Days of Creation

Choose-N-Cut Christmas Trees

Days of Creation is a family-owned and operated choose and cut Christmas tree farm in Jesup, Georgia. We are dedicated to helping your family make memories of your own every year. 

We're in the family business; come make a memory.

Decisions, Decisions - Part 1

Decisions, decisions.  What do we do?

Maybe there’s some wisdom in a scene from Alice’s Adventures in Wonderland:

 Alice: “Would you tell me, please, which way I ought to go from here?” 

The Cheshire Cat: “That depends a good deal on where you want to get to.”

Alice: “I don’t much care where.”

The Cheshire Cat: “Then it doesn’t much matter which way you go.”

 

Now, back to our own decisions…

Unlike Alice, we DO care where we want to get to, so it DOES matter which way we go.  As a matter of fact, we have a pretty clear vision for what we want Days of Creation to be, and we need to be doing things to take us in that direction. 

We know that we want Days of Creation to be a place for families to enjoy themselves and bond together.  It’s in our motto: “We’re in the family business; come make a memory!”  So, that’s our direction, but which road takes us there?

Now, it’s the decision part that’s not so clear.  We make some good decisions and some bad decisions, just like folks in any business, or, more broadly, like humans in general.  However, with many of our choices, it’s several years before we know whether we made the right choice.  And, once our decision is made and we’ve moved forward, there’s not a quick and easy back-up-and-recover plan. 

To illustrate, I will focus on our tree selections in this blog entry.  How many trees should we plant? What varieties should be in the mix?  Will they grow well here?  Will the customers like them?

Here are some of the actual challenges that we’ve faced:

·        UGA literature about Christmas trees stated that Leyland Cypresses can tolerate wet roots and have no known diseases. That publication was over a decade old when we read it and planted our first trees.  Today, no UGA plant scientist or extension agent would tell you that kind of information about a Leyland Cypress.  Leylands need to have dry feet, and they have to be sprayed frequently (every two weeks for us) to keep fungi at bay during the entire growing season.  (On the plus side, we’ve learned how to grow trees much better now.)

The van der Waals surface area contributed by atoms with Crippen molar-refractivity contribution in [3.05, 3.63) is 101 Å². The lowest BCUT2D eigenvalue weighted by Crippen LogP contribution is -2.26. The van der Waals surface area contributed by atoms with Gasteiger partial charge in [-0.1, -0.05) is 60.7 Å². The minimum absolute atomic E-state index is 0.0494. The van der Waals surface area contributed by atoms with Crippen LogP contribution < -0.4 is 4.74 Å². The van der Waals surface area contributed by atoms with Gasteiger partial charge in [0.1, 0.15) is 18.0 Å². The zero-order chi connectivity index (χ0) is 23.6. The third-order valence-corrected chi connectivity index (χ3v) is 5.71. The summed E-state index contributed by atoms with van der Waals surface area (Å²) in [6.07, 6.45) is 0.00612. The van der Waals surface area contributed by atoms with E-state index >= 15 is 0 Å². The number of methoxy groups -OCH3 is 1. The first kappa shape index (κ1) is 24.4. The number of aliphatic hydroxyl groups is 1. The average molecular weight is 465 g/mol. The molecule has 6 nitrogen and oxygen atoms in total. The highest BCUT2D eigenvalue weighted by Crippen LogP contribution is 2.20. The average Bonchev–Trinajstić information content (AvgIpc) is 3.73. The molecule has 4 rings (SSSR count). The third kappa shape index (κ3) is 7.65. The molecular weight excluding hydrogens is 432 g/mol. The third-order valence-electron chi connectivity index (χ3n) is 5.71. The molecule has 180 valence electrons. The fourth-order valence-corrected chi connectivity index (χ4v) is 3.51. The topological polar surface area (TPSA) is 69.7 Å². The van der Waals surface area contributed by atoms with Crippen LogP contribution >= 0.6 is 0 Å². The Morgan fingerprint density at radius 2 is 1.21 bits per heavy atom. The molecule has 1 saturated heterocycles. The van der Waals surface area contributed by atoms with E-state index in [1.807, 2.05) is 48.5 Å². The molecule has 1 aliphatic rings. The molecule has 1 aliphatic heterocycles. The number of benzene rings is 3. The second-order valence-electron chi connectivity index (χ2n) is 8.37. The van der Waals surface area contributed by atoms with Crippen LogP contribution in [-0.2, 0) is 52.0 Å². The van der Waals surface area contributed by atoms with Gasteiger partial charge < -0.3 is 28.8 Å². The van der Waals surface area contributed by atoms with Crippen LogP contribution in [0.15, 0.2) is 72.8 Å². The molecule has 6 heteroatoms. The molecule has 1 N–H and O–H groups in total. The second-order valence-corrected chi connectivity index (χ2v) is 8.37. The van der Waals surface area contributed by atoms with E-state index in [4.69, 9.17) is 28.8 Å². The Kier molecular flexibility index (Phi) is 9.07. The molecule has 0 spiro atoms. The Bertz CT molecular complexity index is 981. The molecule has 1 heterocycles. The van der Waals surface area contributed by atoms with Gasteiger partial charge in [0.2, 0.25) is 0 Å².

·        We planted our numbers of trees anticipating growth in sales.  But, the economic downturn that started in 2008 slowed our growth, but not the growth of the trees.  So, we ended up with way too many very large trees. (On the plus side, our business is again increasing, and we’re even selling some of those really big trees.)

·        We chose multiple varieties of trees that we thought customers would like.  But, we found that getting “out of the norm” can be risky. 

o   One variety, Silverdust, just didn’t do well here at our farm; less than 4% of them actually made it to a customers’ home.  (Ok, there is no plus side, we lost our shirts on those, and quit growing them.)

o   Two other varieties, Clemson Greenspire and Castlewellan Gold, were successful for us, but other Christmas tree growers stopped growing them, so the plant nurseries quit producing those varieties.  We haven’t been able to get plants.  (On the plus side, we can grow plants ourselves, so we are producing Clemson Greenspire; we should have some of them ready for cutting in 2017.  Of the Castlewellan Gold, we actually sold every single tree that we had, so we have no source of plant material.  But, we’re still looking.)

o   Two additional varieties, Carolina Sapphire and Naylor Blue, were beautiful (at least to us) in the field, but few were being sold, so we quit planting them.  We didn’t see any need in growing trees that folks didn’t want.  Then, customers decided that they liked them, too, and those varieties pretty much sold out.  (On the plus side, now that we know people do like them, we’re planting some every year.  We’ll have some Carolina Sapphires ready as “regular size” trees this year, although we had a few very large ones last year.  The Naylor Blues are a bit slower-growing, so we hope to have them ready in 2016.)

We’ve made our decisions on what to plant for this year, and many of them are already in the ground.  Our intent is to have them all planted by the end of February.  We hope our decisions have been good.  I guess we’ll know in a few years.

Well, I could go on and on, but I’ll stop for now.  Check back for Decisions, Decisions – Part 2.